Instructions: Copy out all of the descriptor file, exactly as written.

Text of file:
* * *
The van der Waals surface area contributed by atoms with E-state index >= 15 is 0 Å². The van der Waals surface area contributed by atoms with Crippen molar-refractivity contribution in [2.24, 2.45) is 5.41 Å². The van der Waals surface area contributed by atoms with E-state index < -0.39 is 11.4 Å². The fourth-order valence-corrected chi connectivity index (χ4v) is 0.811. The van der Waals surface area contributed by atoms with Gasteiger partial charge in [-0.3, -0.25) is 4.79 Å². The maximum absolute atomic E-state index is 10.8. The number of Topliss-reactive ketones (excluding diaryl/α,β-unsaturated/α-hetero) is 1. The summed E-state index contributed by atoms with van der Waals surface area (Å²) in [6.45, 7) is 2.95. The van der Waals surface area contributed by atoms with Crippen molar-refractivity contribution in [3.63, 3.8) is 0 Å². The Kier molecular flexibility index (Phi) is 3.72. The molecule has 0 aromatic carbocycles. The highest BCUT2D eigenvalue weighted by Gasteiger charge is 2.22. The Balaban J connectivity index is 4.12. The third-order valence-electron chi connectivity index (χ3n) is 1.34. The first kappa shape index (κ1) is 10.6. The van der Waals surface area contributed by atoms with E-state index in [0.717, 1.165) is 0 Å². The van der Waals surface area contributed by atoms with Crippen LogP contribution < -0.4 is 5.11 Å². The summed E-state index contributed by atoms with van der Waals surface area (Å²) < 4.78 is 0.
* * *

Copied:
The van der Waals surface area contributed by atoms with E-state index >= 15 is 0 Å². The van der Waals surface area contributed by atoms with Crippen molar-refractivity contribution in [2.24, 2.45) is 5.41 Å². The van der Waals surface area contributed by atoms with E-state index < -0.39 is 11.4 Å². The fourth-order valence-corrected chi connectivity index (χ4v) is 0.811. The van der Waals surface area contributed by atoms with Gasteiger partial charge in [-0.3, -0.25) is 4.79 Å². The maximum absolute atomic E-state index is 10.8. The number of Topliss-reactive ketones (excluding diaryl/α,β-unsaturated/α-hetero) is 1. The summed E-state index contributed by atoms with van der Waals surface area (Å²) in [6.45, 7) is 2.95. The van der Waals surface area contributed by atoms with Crippen molar-refractivity contribution in [3.63, 3.8) is 0 Å². The Kier molecular flexibility index (Phi) is 3.72. The molecule has 0 aromatic carbocycles. The highest BCUT2D eigenvalue weighted by Gasteiger charge is 2.22. The Balaban J connectivity index is 4.12. The third-order valence-electron chi connectivity index (χ3n) is 1.34. The first kappa shape index (κ1) is 10.6. The van der Waals surface area contributed by atoms with E-state index in [0.717, 1.165) is 0 Å². The van der Waals surface area contributed by atoms with Crippen LogP contribution < -0.4 is 5.11 Å². The summed E-state index contributed by atoms with van der Waals surface area (Å²) < 4.78 is 0.